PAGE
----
Apothek – The MusicTech Interview
Pair up a self-confessed studio perfectionist with a traditional songwriter and the results could be a long time in coming. Fortunately, Apothek’s debut album is finally out and it was worth the wait. MusicTech catches up with the nerd half to test him on his studio knowledge… Image credit – Anne Valeur
Pair up a self-confessed studio perfectionist with a traditional songwriter and the results could be a long time in coming. Fortunately, Apothek’s debut album is finally out and it was worth the wait. MusicTech catches up with the nerd half to test him on his studio knowledge…
Image credit – Anne Valeur
MusicTech: So how did Apothek come about?
NML: We are Nils and Morten and we’re based in Oslo. We came into the music scene from two widely different directions. Morten comes from a songwriter background and has his own career doing more acoustic stuff. I come from a more studio-focused and compositional background and am more of a studio nerd than he is.
I’ve run a studio in Oslo with a friend for the past six years, so we both came into the music scene quite gradually and naturally from two different backgrounds.
Image credit – Anne Valeur
The Apothek Process
MT: You say you pay a lot of attention to production – where did that ethos come from?
NML: I think the key to it all is hard work and having a plan to focus on. ‘No shortcuts’ is probably our main motto. When it comes to songwriting and production, we really want to feel like we’ve explored every angle before agreeing the track is finished. And setting a few tripwires for each other along the way seems to help us from going down the same route each time.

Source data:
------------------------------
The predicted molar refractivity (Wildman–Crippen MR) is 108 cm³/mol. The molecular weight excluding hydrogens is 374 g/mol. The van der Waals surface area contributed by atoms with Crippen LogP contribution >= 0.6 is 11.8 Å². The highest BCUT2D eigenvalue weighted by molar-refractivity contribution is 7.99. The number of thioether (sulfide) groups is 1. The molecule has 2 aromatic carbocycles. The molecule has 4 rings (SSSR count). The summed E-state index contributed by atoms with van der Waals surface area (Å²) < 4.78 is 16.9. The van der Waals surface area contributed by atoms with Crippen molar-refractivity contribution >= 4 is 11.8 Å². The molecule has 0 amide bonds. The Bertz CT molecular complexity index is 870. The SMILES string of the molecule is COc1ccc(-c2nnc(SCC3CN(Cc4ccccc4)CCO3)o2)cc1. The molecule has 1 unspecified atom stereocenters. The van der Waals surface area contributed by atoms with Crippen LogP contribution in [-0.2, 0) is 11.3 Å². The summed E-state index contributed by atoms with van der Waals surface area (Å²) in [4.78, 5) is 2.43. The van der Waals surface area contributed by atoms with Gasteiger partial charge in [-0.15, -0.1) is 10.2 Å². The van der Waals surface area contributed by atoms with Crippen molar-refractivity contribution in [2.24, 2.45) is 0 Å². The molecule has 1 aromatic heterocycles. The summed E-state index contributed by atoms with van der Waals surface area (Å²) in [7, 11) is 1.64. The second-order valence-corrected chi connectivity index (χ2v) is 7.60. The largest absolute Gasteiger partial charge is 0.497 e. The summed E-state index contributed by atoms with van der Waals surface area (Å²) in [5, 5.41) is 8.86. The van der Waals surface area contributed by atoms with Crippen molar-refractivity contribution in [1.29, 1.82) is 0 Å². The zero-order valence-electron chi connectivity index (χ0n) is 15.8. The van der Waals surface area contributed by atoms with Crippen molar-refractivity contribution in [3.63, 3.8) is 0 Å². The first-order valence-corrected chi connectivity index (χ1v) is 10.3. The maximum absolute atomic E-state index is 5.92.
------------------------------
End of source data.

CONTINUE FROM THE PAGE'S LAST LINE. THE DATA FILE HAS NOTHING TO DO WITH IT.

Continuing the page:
MT: How does it work with such different people in the duo? What does each of you bring to a typical Apothek project?
NML: I think the main thing we each bring is flexibility and being complementary to each other. Usually, this will mean that if one of us is stuck, the other might see a way out of it. Since we largely work apart, it gives us the ability to have some sense of objectivity that bands that work as a group all the time might lose.
Morten brings the lyrical side and has a great sense of what makes a track work, as we want it, whereas I more often will be more focused on details. So in the grand scheme of things, while writing, Morten often has the macro focus and I have the micro focus.
MT: So it sounds like you work apart a lot, but how did each Apothek track start?
NML: It usually started with one of us having a phrase, a chord progression or simply a sound.
From there, I’d have a couple of sessions in the studio trying to expand the idea and send it to Morten, who would start working on the lyrics and melody lines, before workshopping it together again.
MT: How did you approach putting the Apothek album together in terms of studio use?
NML: Apothek is, without doubt, a band where we use the studio as an integral part of the process. We never really had a long period of time where we were supposed to go somewhere and record the album. It was made over a longer and more spread-out period, working when we had time between other projects.
Morten and I also recorded his solo record, The Sparks Flew Up, together in the same period we wrote parts of the Apothek record and I produced and played with other bands.
So, until a point where all the tracks had a clear shape and intention, we mostly worked separately and spread out.
All over the record, we had this mantra that felt like an integral part of the band’s sound. It was trying to make acoustic sounds sound really mechanical and mechanical sounds sound acoustic.
So I’ve spent a lot of time in my loft reamping synths, running them through different gritty effects and at the same time, slicing and trying to make my old piano sound like a strange synth. That’s been a really fun and new way to work.